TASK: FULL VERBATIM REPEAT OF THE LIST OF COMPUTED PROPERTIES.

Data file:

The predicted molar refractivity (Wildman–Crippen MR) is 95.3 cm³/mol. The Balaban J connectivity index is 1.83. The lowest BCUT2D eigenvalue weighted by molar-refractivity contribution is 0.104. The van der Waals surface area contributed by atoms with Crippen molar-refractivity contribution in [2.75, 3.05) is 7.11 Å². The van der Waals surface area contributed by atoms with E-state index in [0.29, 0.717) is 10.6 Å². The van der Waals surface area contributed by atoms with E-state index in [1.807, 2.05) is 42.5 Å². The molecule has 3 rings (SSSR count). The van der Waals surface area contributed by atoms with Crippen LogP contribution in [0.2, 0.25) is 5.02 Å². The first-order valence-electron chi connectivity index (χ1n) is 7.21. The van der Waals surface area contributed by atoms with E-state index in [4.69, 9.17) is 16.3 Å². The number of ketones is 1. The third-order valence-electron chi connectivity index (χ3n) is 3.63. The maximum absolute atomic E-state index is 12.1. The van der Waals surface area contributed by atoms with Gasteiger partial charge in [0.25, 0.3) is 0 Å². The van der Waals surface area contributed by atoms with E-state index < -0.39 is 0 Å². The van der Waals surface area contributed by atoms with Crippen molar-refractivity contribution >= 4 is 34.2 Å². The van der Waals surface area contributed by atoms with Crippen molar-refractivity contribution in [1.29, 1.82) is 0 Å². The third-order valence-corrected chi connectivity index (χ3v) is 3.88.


The predicted molar refractivity (Wildman–Crippen MR) is 95.3 cm³/mol. The Balaban J connectivity index is 1.83. The lowest BCUT2D eigenvalue weighted by molar-refractivity contribution is 0.104. The van der Waals surface area contributed by atoms with Crippen molar-refractivity contribution in [2.75, 3.05) is 7.11 Å². The van der Waals surface area contributed by atoms with E-state index in [0.29, 0.717) is 10.6 Å². The van der Waals surface area contributed by atoms with E-state index in [1.807, 2.05) is 42.5 Å². The molecule has 3 rings (SSSR count). The van der Waals surface area contributed by atoms with Crippen LogP contribution in [0.2, 0.25) is 5.02 Å². The first-order valence-electron chi connectivity index (χ1n) is 7.21. The van der Waals surface area contributed by atoms with E-state index in [4.69, 9.17) is 16.3 Å². The number of ketones is 1. The third-order valence-electron chi connectivity index (χ3n) is 3.63. The maximum absolute atomic E-state index is 12.1. The van der Waals surface area contributed by atoms with Gasteiger partial charge in [0.25, 0.3) is 0 Å². The van der Waals surface area contributed by atoms with E-state index < -0.39 is 0 Å². The van der Waals surface area contributed by atoms with Crippen molar-refractivity contribution >= 4 is 34.2 Å². The van der Waals surface area contributed by atoms with Crippen molar-refractivity contribution in [1.29, 1.82) is 0 Å². The third-order valence-corrected chi connectivity index (χ3v) is 3.88.